Kathy says buyer behavior is changing significantly even in manufacturing. She notes buyers are no longer individual decision makers, but rather buying groups, and the buyer now decides if and when they want to engage with sellers. She also points out buyers are getting younger on average. 

This poses challenges for traditional sales strategies that rely on close relationships with individual buyers. Sellers now need to engage buying groups and be available on the buyers’ terms rather than controlling the process. Younger buyers may also expect more digital and self-service options that traditional manufacturing sales teams aren’t set up to provide.

How does account-based marketing help with those huge deals in manufacturing?

Kathy provides a few ways that account-based marketing (ABM) can specifically help manufacturing companies pursue those large, strategic deals:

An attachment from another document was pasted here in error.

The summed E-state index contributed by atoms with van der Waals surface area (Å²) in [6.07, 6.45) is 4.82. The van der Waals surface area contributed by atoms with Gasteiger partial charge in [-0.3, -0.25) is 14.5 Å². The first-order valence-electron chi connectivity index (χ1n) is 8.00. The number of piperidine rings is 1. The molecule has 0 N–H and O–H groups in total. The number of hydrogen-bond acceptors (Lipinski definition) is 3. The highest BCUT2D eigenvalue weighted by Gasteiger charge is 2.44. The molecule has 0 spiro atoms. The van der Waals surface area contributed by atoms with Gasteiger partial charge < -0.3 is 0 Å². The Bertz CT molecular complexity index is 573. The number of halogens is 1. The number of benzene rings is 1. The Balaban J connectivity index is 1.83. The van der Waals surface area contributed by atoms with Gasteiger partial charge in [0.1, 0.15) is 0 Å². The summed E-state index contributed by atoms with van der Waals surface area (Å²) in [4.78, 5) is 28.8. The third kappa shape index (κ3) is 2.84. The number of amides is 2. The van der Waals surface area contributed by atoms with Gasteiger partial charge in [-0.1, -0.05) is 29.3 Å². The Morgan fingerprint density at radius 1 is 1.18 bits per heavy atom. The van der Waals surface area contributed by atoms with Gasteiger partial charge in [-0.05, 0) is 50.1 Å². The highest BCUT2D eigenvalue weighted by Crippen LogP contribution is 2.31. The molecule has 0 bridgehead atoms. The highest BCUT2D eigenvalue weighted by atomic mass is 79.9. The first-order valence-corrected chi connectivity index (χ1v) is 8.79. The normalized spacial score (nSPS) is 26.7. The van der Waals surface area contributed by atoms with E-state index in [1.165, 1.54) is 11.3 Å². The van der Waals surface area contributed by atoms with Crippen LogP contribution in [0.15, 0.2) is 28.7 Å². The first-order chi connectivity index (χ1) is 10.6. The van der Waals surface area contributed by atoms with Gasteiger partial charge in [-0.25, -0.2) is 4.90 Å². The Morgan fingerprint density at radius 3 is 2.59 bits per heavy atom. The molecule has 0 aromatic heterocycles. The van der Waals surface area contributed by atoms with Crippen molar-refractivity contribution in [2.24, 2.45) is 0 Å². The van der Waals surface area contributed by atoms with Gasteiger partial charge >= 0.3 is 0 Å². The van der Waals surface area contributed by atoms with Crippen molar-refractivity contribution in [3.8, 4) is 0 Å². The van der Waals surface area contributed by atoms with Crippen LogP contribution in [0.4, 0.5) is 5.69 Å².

• ABM acts as a forcing function to get sales, marketing, finance, and other teams aligned on prioritizing the right accounts with the most potential for big deals. 
  • It shifts marketing messaging from being product-focused to more customer-centric, which is important for large deals. 
  • ABM enables automating integrated sales and marketing strategies through technology, which is difficult without the right tools. 
  • By focusing on key accounts, ABM helps manufacturers build the reputation, relationships, and revenue needed to win deals that can be worth billions in revenue over long contracts.

What would you say to manufacturing companies about how they should approach getting started with ABM?

Kathy recommends manufacturing companies take a simple, low-risk approach when first getting started with ABM: